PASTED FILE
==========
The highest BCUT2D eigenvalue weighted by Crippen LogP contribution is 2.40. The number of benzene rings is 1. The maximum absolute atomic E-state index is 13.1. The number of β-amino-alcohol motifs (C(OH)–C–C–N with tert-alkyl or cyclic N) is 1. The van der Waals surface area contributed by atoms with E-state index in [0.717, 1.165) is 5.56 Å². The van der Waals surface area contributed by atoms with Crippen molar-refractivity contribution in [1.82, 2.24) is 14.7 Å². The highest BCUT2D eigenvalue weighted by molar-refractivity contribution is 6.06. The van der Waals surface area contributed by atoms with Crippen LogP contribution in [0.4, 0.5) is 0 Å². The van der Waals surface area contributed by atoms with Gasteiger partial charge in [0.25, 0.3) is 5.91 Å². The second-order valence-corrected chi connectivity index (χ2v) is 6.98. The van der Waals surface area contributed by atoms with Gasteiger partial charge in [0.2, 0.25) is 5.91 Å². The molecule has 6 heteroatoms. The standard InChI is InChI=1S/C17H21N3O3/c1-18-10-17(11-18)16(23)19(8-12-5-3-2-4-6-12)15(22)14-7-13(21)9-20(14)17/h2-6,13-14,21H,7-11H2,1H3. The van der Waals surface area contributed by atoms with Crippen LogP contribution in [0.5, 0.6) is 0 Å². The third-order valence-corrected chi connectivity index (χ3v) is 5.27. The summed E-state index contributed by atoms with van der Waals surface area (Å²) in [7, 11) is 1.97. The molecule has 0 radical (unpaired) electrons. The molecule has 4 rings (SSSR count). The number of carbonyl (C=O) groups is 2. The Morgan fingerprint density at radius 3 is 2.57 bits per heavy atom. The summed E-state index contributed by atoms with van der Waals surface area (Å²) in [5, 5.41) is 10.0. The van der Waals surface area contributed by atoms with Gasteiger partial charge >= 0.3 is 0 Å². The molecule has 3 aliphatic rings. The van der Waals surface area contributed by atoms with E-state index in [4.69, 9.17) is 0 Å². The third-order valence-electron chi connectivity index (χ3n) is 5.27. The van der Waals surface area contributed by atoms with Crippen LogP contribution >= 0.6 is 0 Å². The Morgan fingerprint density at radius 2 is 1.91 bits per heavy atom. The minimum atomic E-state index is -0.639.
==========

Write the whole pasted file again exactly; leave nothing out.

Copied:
The highest BCUT2D eigenvalue weighted by Crippen LogP contribution is 2.40. The number of benzene rings is 1. The maximum absolute atomic E-state index is 13.1. The number of β-amino-alcohol motifs (C(OH)–C–C–N with tert-alkyl or cyclic N) is 1. The van der Waals surface area contributed by atoms with E-state index in [0.717, 1.165) is 5.56 Å². The van der Waals surface area contributed by atoms with Crippen molar-refractivity contribution in [1.82, 2.24) is 14.7 Å². The highest BCUT2D eigenvalue weighted by molar-refractivity contribution is 6.06. The van der Waals surface area contributed by atoms with Crippen LogP contribution in [0.4, 0.5) is 0 Å². The van der Waals surface area contributed by atoms with Gasteiger partial charge in [0.25, 0.3) is 5.91 Å². The second-order valence-corrected chi connectivity index (χ2v) is 6.98. The van der Waals surface area contributed by atoms with Gasteiger partial charge in [0.2, 0.25) is 5.91 Å². The molecule has 6 heteroatoms. The standard InChI is InChI=1S/C17H21N3O3/c1-18-10-17(11-18)16(23)19(8-12-5-3-2-4-6-12)15(22)14-7-13(21)9-20(14)17/h2-6,13-14,21H,7-11H2,1H3. The van der Waals surface area contributed by atoms with Crippen LogP contribution in [0.5, 0.6) is 0 Å². The third-order valence-corrected chi connectivity index (χ3v) is 5.27. The summed E-state index contributed by atoms with van der Waals surface area (Å²) in [7, 11) is 1.97. The molecule has 0 radical (unpaired) electrons. The molecule has 4 rings (SSSR count). The number of carbonyl (C=O) groups is 2. The Morgan fingerprint density at radius 3 is 2.57 bits per heavy atom. The summed E-state index contributed by atoms with van der Waals surface area (Å²) in [5, 5.41) is 10.0. The van der Waals surface area contributed by atoms with Gasteiger partial charge >= 0.3 is 0 Å². The molecule has 3 aliphatic rings. The van der Waals surface area contributed by atoms with E-state index in [4.69, 9.17) is 0 Å². The third-order valence-electron chi connectivity index (χ3n) is 5.27. The van der Waals surface area contributed by atoms with Crippen LogP contribution >= 0.6 is 0 Å². The Morgan fingerprint density at radius 2 is 1.91 bits per heavy atom. The minimum atomic E-state index is -0.639.